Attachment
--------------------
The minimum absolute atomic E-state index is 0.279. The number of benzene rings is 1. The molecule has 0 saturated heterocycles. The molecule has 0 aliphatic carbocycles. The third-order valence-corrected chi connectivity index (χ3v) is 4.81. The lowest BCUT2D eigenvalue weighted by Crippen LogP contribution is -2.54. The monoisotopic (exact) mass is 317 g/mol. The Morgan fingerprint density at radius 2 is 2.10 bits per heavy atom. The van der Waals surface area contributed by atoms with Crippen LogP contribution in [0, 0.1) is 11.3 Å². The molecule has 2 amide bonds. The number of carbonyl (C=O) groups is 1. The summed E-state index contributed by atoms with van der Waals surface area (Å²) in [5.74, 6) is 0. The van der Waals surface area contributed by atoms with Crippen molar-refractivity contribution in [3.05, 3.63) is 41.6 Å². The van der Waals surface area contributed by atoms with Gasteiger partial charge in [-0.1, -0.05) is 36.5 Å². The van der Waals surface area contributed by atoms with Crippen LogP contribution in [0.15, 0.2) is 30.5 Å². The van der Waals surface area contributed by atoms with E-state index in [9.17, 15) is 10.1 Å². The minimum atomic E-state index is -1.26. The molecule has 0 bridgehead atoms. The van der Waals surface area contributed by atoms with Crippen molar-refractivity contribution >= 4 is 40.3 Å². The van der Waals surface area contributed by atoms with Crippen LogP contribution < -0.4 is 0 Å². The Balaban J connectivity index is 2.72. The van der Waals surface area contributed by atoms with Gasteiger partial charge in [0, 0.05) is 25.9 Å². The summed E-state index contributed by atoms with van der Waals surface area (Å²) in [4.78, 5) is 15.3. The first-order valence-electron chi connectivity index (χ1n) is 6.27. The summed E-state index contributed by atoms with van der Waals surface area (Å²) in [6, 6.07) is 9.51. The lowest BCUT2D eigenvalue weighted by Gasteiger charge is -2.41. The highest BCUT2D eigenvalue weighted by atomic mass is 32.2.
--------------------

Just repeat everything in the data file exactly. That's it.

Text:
The minimum absolute atomic E-state index is 0.279. The number of benzene rings is 1. The molecule has 0 saturated heterocycles. The molecule has 0 aliphatic carbocycles. The third-order valence-corrected chi connectivity index (χ3v) is 4.81. The lowest BCUT2D eigenvalue weighted by Crippen LogP contribution is -2.54. The monoisotopic (exact) mass is 317 g/mol. The Morgan fingerprint density at radius 2 is 2.10 bits per heavy atom. The van der Waals surface area contributed by atoms with Crippen LogP contribution in [0, 0.1) is 11.3 Å². The molecule has 2 amide bonds. The number of carbonyl (C=O) groups is 1. The summed E-state index contributed by atoms with van der Waals surface area (Å²) in [5.74, 6) is 0. The van der Waals surface area contributed by atoms with Crippen molar-refractivity contribution in [3.05, 3.63) is 41.6 Å². The van der Waals surface area contributed by atoms with Gasteiger partial charge in [-0.1, -0.05) is 36.5 Å². The van der Waals surface area contributed by atoms with Crippen LogP contribution in [0.15, 0.2) is 30.5 Å². The van der Waals surface area contributed by atoms with E-state index in [9.17, 15) is 10.1 Å². The minimum atomic E-state index is -1.26. The molecule has 0 bridgehead atoms. The van der Waals surface area contributed by atoms with Crippen molar-refractivity contribution >= 4 is 40.3 Å². The van der Waals surface area contributed by atoms with Crippen LogP contribution < -0.4 is 0 Å². The Balaban J connectivity index is 2.72. The van der Waals surface area contributed by atoms with Gasteiger partial charge in [0, 0.05) is 25.9 Å². The summed E-state index contributed by atoms with van der Waals surface area (Å²) in [4.78, 5) is 15.3. The first-order valence-electron chi connectivity index (χ1n) is 6.27. The summed E-state index contributed by atoms with van der Waals surface area (Å²) in [6, 6.07) is 9.51. The lowest BCUT2D eigenvalue weighted by Gasteiger charge is -2.41. The highest BCUT2D eigenvalue weighted by atomic mass is 32.2.